Building Emotional Intelligence for Better Relationships
Four foundations of emotional intelligence.
Posted June 28, 2018
Emotional intelligence, or “the capacity to reason about emotions and emotional information, and of emotions to enhance thought,” is important for understanding our own and others' emotions so that we can improve interpersonal relationships (Mayer, 2009).
Have you ever allowed yourself to get worked up in a meeting and then regretted yelling at a coworker or saying a rude or snarky comment to your boss? Have you had a heated argument with your partner, only to cool down later and wonder why you ever let the small issue you were having blow up into something huge? Have you ever made a rash decision while mad, afraid, or upset, only to regret it later? These are all issues of low or poor emotional intelligence.
High emotional intelligence is linked to better job performance, working better in teams, increased creativity, retention at work, and accepting change. Beyond the workplace, emotionally intelligent people often enjoy better interpersonal relationships at home.
According to Dr. Nicola Schutte and her team, emotionally intelligent people tend to be better at perspective taking and self-monitoring. They are also more cooperative and have better social skills. In a study from the early 2000s, her team showed that people who thought their partners were emotionally intelligent had higher marital satisfaction and anticipated more satisfaction in their relationship in the future.
People who are emotionally intelligent understand four important things:
1. They are able to read others' emotions. This is tough, especially when dealing with people who are not very emotion-forward. It is easy to tell someone is sad when they are crying, but how can you tell someone is sad when they are trying to hide it? Emotionally intelligent people can, and with practice, you can too.
2. Emotionally intelligent people are also able to understand and regulate their own emotions. This means that they are in touch with what they are feeling, rather than stuffing it down, mislabeling it, or brushing it aside. The regulation of those emotions is really key — this means being able to wait to show your frustration at your boss until after the meeting, because you know the consequences of showing it at the exact moment you first feel it. It also means holding it together long enough to be there for a sibling when a parent is diagnosed with cancer, even if you are feeling the same amount of fear and sadness they are.
3. Emotionally intelligent people understand that their thoughts create their emotions, and that facilitating and controlling thought has the ability to decrease the power of their emotions. Moods and feelings can also enhance certain kinds of thinking: for example, knowing you are better able to handle conflict when you are calm, and make decisions when you are not upset.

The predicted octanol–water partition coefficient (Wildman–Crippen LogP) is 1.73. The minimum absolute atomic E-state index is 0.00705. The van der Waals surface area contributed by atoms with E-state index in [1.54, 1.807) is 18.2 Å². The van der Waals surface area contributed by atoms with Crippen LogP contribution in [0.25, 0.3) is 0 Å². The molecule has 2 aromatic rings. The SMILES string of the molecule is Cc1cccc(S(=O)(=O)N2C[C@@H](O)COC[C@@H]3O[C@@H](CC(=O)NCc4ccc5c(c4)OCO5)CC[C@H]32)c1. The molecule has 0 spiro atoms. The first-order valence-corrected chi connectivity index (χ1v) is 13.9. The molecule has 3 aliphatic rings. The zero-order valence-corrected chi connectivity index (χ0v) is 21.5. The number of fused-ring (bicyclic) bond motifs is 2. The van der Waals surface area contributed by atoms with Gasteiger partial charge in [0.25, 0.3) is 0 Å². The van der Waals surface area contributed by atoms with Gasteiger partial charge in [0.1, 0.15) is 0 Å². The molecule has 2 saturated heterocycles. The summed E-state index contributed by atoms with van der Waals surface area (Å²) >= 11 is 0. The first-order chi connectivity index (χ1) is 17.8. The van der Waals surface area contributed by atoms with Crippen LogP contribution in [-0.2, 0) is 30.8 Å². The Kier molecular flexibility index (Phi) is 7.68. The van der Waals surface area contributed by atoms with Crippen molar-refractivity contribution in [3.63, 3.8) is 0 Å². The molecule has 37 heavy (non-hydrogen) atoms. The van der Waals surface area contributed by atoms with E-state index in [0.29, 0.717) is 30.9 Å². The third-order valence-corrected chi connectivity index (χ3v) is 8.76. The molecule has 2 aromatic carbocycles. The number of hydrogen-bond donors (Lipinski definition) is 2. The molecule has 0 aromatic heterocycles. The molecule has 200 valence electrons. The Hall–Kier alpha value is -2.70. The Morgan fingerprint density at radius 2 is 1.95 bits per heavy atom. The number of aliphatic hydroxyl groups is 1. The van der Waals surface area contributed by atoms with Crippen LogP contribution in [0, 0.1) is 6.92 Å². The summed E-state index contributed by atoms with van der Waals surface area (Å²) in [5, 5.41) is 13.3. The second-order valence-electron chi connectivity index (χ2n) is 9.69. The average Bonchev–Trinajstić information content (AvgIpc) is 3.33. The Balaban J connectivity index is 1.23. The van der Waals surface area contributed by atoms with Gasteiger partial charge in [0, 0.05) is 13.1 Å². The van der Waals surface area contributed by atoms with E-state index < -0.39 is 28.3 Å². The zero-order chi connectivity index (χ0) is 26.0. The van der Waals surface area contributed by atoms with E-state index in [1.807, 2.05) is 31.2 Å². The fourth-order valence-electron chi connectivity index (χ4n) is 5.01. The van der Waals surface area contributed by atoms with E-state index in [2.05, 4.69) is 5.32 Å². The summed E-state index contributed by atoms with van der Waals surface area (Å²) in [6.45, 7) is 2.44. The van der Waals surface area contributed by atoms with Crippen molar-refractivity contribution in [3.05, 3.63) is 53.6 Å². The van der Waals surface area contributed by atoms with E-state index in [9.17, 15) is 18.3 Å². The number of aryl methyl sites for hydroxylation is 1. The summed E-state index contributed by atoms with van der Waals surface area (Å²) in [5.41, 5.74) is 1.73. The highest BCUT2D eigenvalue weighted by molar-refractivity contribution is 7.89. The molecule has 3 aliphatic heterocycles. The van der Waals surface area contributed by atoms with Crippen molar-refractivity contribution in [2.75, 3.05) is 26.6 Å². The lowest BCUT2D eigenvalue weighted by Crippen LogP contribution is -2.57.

4. Finally, emotionally intelligent people understand the connection between their actions and other people’s emotional reactions. For example, they know that breaking a promise will result in others feeling hurt.
Building emotional intelligence is a tough task, but it's a great way to improve how you relate with others. One way to build emotional intelligence is to observe your thoughts. Watch how your thoughts connect with your emotions throughout the day. Thoughts release chemicals in the brain that fuel the way we feel about things. Once we notice the connection, we can work to decrease the negative emotions we experience by not giving power to the thoughts that create negative emotions, and by focusing on increasing the thoughts we have that are related to positive emotions.
Know what works best to calm you down. Is it going for a run? Taking a walk around the block? Calling a friend? Running through some yoga sequences? Spending 10 minutes meditating with your office door closed? Figure out what works best, and then actually put it into practice.
If there is a difficult and/or negative person you have to be around on a daily basis, be proactive in your interactions with them. Before speaking, focus on the positives that could come from the conversation. Make sure you are in a positive place yourself before you see them, and do not let them pull you into a negative place.
Do you have tips to share about increasing emotional intelligence? If yes, please share them in the comments below.
Schutte, N. S., Malouff, J. M., Bobik, C., Coston, T. D., Greeson, C., Jedlicka, C., ... & Wendorf, G. (2001). Emotional intelligence and interpersonal relations. The Journal of social psychology, 141(4), 523-536.
Schutte, N. S., Malouff, J. M., Hall, L. E., Haggerty, D. J., Cooper, J. T., Golden, C. J., & Dornheim, L. (1998). Development and validation of a measure of emotional intelligence. Personality and individual differences, 25(2), 167-177.
Joseph, D. L., Jin, J., Newman, D. A., & O'boyle, E. H. (2015). Why does self-reported emotional intelligence predict job performance? A meta-analytic investigation of mixed EI. Journal of Applied Psychology, 100(2), 298.
Deep, M., & Mathur, A. (2017). Emotional Intelligence, Adjustment and Quality of Interpersonal Relationship among Young Adults.